Criminal Justice

Former Arnold & Porter Partner Pleads Guilty in Tax Shelter Case

A former Arnold & Porter partner who provided opinions on the legality of Ernst & Young tax shelters has pleaded guilty to tax charges.

Peter Cinquegrani of Baltimore pleaded guilty yesterday to conspiracy to commit tax fraud, aiding and abetting tax evasion, and aiding in the submission of false and fraudulent documents to the Internal Revenue Service, the New York Law Journal reports. He faces a maximum of five years in prison on the first two counts and three years on the fraudulent documents charge when he is sentenced in Manhattan federal court Dec. 11.

Cinquegrani worked at Arnold & Portner from 1986 through 1993 and from 1997 to 2007. In the interim he was a lawyer with the IRS. He became a partner at the law firm in 2002, Reuters reports. He is accused of helping develop the tax shelters, marketed to high-income Ernst & Young clients beginning in 1998, and creating a legal opinion to support them, the Reuters story says.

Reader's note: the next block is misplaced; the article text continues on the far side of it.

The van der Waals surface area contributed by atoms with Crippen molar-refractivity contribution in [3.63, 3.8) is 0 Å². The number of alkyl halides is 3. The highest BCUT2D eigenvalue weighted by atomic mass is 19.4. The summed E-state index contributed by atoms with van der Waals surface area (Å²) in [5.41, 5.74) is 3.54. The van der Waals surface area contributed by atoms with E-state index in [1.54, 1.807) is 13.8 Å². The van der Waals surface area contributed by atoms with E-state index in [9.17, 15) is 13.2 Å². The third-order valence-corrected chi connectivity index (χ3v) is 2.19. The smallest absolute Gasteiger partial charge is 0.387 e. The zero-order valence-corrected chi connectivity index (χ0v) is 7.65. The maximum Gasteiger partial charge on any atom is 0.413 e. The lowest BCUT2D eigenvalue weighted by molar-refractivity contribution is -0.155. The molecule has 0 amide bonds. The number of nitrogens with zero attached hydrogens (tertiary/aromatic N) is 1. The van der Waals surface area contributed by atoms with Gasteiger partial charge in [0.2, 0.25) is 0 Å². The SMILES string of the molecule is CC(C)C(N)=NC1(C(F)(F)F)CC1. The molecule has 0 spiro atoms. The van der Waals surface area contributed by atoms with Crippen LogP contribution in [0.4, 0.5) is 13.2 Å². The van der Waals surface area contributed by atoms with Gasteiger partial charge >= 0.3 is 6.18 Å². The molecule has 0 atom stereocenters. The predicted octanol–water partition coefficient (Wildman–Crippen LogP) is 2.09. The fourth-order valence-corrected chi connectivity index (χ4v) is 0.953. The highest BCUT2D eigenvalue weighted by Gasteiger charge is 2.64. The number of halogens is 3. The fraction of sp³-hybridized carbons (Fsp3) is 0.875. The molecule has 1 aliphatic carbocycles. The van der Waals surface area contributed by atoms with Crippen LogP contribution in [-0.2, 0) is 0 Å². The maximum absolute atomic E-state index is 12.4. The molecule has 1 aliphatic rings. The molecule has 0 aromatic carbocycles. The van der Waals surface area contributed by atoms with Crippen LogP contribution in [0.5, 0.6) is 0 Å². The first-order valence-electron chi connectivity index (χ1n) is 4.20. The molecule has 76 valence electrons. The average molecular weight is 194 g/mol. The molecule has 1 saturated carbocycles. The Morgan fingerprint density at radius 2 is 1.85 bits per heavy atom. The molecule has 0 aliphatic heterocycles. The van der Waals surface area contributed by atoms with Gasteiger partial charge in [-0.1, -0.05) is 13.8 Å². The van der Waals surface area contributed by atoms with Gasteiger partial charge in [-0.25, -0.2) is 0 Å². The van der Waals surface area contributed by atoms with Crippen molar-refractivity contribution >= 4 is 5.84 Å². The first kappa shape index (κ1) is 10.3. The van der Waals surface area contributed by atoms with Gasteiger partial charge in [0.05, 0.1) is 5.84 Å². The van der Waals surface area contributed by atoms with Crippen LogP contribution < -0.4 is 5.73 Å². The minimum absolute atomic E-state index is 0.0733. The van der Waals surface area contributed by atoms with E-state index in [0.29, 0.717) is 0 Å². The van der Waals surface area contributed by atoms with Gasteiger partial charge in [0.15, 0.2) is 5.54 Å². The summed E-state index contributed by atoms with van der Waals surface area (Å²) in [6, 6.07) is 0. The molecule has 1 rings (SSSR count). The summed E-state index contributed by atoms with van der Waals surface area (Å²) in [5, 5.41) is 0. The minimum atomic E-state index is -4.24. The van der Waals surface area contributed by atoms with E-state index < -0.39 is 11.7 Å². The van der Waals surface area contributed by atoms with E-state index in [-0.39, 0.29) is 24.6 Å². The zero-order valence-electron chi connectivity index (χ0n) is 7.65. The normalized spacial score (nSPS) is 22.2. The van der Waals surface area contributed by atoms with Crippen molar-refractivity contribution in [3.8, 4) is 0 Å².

Arnold & Porter has agreed to pay a civil tax shelter promoter penalty for failing to comply with tax shelter registration requirements and for its involvement in tax shelter transactions from 2000 to 2002, Reuters reports. The amount of the penalty was not disclosed.

A statement released by Arnold & Porter said the law firm cooperated in the investigation. “The firm previously entered a civil settlement with the Internal Revenue Service in connection with these transactions, and has resolved all related private civil claims,” the statement said.

Updated at 2:17 p.m. to state that Cinquegrani could face three years for the documents charge.

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